by Rob Lester
It's coming on June and it's getting hot, which reminds me of a Noël Coward song:
Mad dogs and Englishmen go out in the midday sun.
When I first called Steve for some details, he asked me to hold on a moment. "I'm just having my tea." And then he laughed, "Which is a very Noël Coward thing to be doing." Steve's enthusiasm for Coward's work is evident but nothing new. He calls him a "musical genius." Steve has been playing and singing the repertoire for years and seems an ideal choice as host and guide - and the sole male singer in the show entitled Noël Coward And His Ladies.
The hand-picked ladies in question know their Noël. There's Maude Maggart, who proudly admits to being a card-carrying member of the Noël Coward Appreciation Society. Maude is known for recapturing the flavor of material from decades long before she was born. The same can be said for Nancy Anderson, who starred in the York Theatre's Musicals In Mufti presentation of Coward's musical from the 1960s, The Girl Who Came to Supper, and a production of his Pacific 1860; and Patricia Hodge, who English-channeled Gertrude Lawrence in the stage production Noël and Gertie about 20 years ago. Miss Lawrence, Coward's longtime friend and sometime co-star, appeared with him in such shows as London Calling and Tonight at 8:30. Others who have starred in Coward's musicals include Elaine Stritch (Sail Away), Beatrice Lillie (This Year of Grace) and Mary Martin (Pacific 1860).
The Y concert will be mostly songs, "arranged thematically, not chronologically" - it's not a "and then he wrote ..." kind of thing. But there will be tidbits of information and the songs will be put into context. Steve says, "We'll be explaining the motivation for his songs, and there's a wonderful speech from him that's very touching."
The idea came out of a Coward show Steve did at the Algonquin about a decade ago with Jeanne Lehman. But his love for Noël Coward's work was already part of his life, and he tells of the long-ago moment when it began. "I was working in a ragtime piano bar. Someone played, 'I'll See You Again' - and I've remained enchanted for 45 years. And I find it just as moving today."
I'll see you again
Steve is also quite familiar with the Y's series. In fact, he was on stage back when E.Y. (Yip) Harburg did his second appearance at Lyrics and Lyricists. What can audiences expect in this show? "A wide range of things, in addition to the operettas which we'll be doing a lot of." Steve will be hosting from the piano and there will be stories to put things in perspective. Additionally, "We have the eminent Barry Day as co-writer. Because Barry's on board, he kept on promulgating stories." (Barry, a Trustee of the Coward Foundation, is the author and/or editor of numerous books on Coward and has developed concert versions of Coward musicals.)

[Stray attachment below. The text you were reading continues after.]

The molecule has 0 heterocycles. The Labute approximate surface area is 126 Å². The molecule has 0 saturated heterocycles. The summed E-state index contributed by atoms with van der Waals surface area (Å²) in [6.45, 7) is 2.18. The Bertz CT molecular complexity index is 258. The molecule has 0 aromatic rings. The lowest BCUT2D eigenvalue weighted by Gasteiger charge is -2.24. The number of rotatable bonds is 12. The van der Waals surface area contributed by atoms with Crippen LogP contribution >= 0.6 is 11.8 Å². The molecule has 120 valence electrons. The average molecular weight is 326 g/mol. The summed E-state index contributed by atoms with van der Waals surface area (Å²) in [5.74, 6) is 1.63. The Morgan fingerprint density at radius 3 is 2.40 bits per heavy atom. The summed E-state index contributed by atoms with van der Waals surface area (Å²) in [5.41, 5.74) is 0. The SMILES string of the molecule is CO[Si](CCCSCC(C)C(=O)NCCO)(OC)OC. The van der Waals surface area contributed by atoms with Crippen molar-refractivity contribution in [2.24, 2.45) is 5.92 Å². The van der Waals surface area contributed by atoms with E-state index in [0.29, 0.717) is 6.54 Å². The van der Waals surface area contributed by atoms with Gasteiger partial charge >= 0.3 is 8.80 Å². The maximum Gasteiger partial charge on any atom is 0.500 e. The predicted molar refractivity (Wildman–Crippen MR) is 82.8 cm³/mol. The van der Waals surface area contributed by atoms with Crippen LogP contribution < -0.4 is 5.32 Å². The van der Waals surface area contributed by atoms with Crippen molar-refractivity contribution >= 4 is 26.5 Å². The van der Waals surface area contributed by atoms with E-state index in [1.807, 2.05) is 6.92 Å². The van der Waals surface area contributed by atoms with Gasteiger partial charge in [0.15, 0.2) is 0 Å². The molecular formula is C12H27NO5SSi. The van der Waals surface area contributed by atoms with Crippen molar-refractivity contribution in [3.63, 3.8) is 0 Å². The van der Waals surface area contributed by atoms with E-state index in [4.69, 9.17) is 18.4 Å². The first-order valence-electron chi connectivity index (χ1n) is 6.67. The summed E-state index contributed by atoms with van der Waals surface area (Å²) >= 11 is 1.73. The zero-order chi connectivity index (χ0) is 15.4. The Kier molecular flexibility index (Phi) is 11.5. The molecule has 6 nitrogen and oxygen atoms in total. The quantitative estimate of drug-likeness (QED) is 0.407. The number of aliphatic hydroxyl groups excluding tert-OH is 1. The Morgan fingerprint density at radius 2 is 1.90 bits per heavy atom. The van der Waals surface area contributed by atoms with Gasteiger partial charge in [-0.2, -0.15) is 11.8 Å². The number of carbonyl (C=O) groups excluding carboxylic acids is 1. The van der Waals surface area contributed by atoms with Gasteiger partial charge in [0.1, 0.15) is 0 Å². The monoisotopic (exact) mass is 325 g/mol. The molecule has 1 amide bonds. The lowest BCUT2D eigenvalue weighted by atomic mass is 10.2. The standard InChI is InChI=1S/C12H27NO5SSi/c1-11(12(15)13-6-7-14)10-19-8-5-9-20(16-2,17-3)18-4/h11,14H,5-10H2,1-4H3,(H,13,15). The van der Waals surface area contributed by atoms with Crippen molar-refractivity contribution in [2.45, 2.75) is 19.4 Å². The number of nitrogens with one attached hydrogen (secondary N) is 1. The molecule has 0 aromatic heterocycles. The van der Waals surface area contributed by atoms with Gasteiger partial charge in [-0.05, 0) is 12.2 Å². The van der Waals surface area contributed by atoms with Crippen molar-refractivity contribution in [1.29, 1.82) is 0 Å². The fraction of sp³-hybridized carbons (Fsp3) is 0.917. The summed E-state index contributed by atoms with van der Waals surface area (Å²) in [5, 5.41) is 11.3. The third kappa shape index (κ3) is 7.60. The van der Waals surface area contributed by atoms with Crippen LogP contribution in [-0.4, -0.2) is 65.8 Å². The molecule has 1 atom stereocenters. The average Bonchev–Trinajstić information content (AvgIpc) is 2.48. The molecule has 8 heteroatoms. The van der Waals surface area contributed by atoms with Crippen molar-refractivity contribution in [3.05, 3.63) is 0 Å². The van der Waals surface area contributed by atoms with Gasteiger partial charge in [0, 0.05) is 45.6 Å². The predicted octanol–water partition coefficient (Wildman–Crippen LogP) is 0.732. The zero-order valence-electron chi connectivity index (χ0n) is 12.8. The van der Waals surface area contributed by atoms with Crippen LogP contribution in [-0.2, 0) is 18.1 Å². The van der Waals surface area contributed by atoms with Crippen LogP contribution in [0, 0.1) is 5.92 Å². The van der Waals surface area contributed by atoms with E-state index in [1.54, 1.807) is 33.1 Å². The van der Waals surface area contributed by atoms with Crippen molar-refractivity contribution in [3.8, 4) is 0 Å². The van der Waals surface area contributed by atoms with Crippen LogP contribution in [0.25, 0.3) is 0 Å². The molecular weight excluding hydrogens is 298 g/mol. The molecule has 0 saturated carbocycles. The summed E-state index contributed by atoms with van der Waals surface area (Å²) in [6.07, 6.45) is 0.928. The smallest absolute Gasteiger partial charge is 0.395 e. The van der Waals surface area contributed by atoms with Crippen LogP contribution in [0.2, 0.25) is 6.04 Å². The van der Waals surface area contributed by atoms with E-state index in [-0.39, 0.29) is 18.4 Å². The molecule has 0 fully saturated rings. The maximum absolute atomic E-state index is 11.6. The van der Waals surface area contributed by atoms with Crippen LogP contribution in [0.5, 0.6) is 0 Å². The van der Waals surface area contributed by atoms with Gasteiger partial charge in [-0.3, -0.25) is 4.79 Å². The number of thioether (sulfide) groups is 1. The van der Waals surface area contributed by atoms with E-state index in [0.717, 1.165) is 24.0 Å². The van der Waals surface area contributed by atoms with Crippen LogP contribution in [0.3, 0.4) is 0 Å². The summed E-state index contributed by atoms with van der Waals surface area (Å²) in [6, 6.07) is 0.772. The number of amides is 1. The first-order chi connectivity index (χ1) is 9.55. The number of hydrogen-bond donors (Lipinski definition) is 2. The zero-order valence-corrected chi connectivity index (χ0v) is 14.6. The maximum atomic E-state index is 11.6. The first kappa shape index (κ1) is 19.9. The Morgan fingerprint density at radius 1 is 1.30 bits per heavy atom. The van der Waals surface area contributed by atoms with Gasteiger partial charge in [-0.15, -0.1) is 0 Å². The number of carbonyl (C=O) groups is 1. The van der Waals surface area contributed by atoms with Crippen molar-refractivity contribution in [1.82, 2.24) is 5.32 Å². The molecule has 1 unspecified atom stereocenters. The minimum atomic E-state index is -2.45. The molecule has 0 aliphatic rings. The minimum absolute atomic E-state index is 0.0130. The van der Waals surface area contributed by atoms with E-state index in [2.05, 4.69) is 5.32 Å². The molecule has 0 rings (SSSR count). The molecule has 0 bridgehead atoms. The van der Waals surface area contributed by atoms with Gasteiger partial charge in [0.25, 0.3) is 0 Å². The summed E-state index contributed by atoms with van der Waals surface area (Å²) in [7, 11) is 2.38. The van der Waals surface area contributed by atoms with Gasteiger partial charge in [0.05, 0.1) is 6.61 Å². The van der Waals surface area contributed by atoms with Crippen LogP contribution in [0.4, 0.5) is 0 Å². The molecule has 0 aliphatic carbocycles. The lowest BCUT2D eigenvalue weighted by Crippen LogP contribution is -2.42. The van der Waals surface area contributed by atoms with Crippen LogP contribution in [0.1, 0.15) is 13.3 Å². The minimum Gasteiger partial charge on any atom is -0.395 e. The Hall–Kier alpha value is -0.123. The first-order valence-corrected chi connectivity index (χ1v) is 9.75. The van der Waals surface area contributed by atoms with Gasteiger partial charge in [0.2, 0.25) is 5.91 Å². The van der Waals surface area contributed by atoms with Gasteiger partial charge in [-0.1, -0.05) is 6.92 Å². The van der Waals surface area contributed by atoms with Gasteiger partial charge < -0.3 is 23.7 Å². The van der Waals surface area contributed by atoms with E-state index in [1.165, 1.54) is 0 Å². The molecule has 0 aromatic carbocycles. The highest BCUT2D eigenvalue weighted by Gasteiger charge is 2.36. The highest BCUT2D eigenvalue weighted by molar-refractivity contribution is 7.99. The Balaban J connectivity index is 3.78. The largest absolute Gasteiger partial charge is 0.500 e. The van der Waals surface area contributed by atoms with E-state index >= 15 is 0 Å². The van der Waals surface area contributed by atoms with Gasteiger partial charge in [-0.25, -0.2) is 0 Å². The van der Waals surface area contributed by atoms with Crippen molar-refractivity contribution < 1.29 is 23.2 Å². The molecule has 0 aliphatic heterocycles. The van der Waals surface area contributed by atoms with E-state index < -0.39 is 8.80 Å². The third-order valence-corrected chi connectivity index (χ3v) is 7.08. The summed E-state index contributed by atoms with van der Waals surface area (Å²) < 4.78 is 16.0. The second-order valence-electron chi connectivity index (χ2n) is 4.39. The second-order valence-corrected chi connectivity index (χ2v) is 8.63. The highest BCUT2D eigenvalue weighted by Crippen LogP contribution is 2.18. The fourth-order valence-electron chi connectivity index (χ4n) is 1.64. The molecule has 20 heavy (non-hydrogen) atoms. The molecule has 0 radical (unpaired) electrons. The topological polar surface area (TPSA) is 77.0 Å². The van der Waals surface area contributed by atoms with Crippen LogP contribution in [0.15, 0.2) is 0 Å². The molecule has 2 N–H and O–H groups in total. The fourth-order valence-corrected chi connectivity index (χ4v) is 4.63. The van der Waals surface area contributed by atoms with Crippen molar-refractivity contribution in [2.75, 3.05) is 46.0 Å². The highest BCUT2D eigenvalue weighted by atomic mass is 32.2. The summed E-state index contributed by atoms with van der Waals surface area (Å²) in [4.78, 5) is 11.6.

Some famous Coward songs, of course, will be heard. (He's the writer of such evergreens as "A Room with a View," "If Love Were All," "Mad About the Boy" and "I'll Follow My Secret Heart." But there will be rarer material, too, a couple of things that might not ring a bell with even those who've long loved Coward. "Yes, there will be surprising material ... we love the rarities," says Steve with relish. "There's one called 'There's Life in the Old Girl Yet' - wait 'til you hear that." Steve's scholarly fondness and familiarity is impressive as he rattles off lesser-known song titles like "Three Theatrical Dames" (which he describes as something sung "desultorily") and "When My Ship Comes Home" (which he hinted is a heart-tugger that Maude Maggart will turn into a beauty of a highlight). He seems to know these like the back of his piano-playing hands.
It's easy to make a case for Coward as Mr. Versatility, with songs that skewer society, tell a detailed story, adopt the bouncy music hall style, parade a brittle wit with clever rhymes, or embrace sentiment with simplicity. But anyone who has seen homegrown London shows over the years or collected cast albums from British writers knows there were other writers between Gilbert & Sullivan and Andrew Lloyd Webber. I ask Steve why none of the others broke through to most American musical theater fans and those who might import their work to American stages. "The others were a little ... sweet. Even in his sweetness, Coward remained astringent. But there's such longing in his ballads." That's his theory. And later he adds, "It's the strength of his melodies. Those melodies are iron-clad."
For iron-clad melodies, astringency and longing, come to the 92nd Street Y on the evening of Saturday June 2nd, or the afternoon or evenings of June 3rd or 4th and be showered with Coward. For more information and tickets, see www.92Y.org.